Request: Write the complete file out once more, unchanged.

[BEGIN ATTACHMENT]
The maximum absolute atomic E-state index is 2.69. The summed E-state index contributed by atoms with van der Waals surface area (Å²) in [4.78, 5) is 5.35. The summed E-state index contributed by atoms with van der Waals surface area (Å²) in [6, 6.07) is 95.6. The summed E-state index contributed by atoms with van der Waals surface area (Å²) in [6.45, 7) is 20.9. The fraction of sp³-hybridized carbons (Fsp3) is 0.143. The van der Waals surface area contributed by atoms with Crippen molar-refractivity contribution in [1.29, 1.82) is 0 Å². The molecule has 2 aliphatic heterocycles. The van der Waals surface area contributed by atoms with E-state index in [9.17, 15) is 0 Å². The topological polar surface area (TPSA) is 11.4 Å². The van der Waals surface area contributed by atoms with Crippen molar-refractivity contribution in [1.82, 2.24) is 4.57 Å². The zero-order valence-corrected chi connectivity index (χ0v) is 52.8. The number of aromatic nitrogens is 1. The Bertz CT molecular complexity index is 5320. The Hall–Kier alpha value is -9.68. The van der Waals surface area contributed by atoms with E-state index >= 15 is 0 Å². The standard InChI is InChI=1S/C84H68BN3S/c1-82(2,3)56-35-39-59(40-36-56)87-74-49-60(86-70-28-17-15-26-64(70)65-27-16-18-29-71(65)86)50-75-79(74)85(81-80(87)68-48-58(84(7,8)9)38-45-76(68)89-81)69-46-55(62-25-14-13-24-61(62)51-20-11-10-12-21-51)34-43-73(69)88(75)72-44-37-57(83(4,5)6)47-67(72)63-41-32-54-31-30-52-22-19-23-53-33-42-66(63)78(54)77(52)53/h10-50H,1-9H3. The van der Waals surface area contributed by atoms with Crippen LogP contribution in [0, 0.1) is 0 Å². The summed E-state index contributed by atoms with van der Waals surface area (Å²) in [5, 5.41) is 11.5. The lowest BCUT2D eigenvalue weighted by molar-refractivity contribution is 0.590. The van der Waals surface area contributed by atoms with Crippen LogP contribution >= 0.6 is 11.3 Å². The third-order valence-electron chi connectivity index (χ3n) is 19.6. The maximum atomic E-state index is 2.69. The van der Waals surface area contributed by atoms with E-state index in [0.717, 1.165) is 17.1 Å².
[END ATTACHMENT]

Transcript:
The maximum absolute atomic E-state index is 2.69. The summed E-state index contributed by atoms with van der Waals surface area (Å²) in [4.78, 5) is 5.35. The summed E-state index contributed by atoms with van der Waals surface area (Å²) in [6, 6.07) is 95.6. The summed E-state index contributed by atoms with van der Waals surface area (Å²) in [6.45, 7) is 20.9. The fraction of sp³-hybridized carbons (Fsp3) is 0.143. The van der Waals surface area contributed by atoms with Crippen molar-refractivity contribution in [1.29, 1.82) is 0 Å². The molecule has 2 aliphatic heterocycles. The van der Waals surface area contributed by atoms with E-state index in [9.17, 15) is 0 Å². The topological polar surface area (TPSA) is 11.4 Å². The van der Waals surface area contributed by atoms with Crippen molar-refractivity contribution in [1.82, 2.24) is 4.57 Å². The zero-order valence-corrected chi connectivity index (χ0v) is 52.8. The number of aromatic nitrogens is 1. The Bertz CT molecular complexity index is 5320. The Hall–Kier alpha value is -9.68. The van der Waals surface area contributed by atoms with E-state index >= 15 is 0 Å². The standard InChI is InChI=1S/C84H68BN3S/c1-82(2,3)56-35-39-59(40-36-56)87-74-49-60(86-70-28-17-15-26-64(70)65-27-16-18-29-71(65)86)50-75-79(74)85(81-80(87)68-48-58(84(7,8)9)38-45-76(68)89-81)69-46-55(62-25-14-13-24-61(62)51-20-11-10-12-21-51)34-43-73(69)88(75)72-44-37-57(83(4,5)6)47-67(72)63-41-32-54-31-30-52-22-19-23-53-33-42-66(63)78(54)77(52)53/h10-50H,1-9H3. The van der Waals surface area contributed by atoms with Crippen LogP contribution in [0, 0.1) is 0 Å². The summed E-state index contributed by atoms with van der Waals surface area (Å²) in [5, 5.41) is 11.5. The lowest BCUT2D eigenvalue weighted by molar-refractivity contribution is 0.590. The van der Waals surface area contributed by atoms with Crippen LogP contribution >= 0.6 is 11.3 Å². The third-order valence-electron chi connectivity index (χ3n) is 19.6. The maximum atomic E-state index is 2.69. The van der Waals surface area contributed by atoms with E-state index in [0.717, 1.165) is 17.1 Å².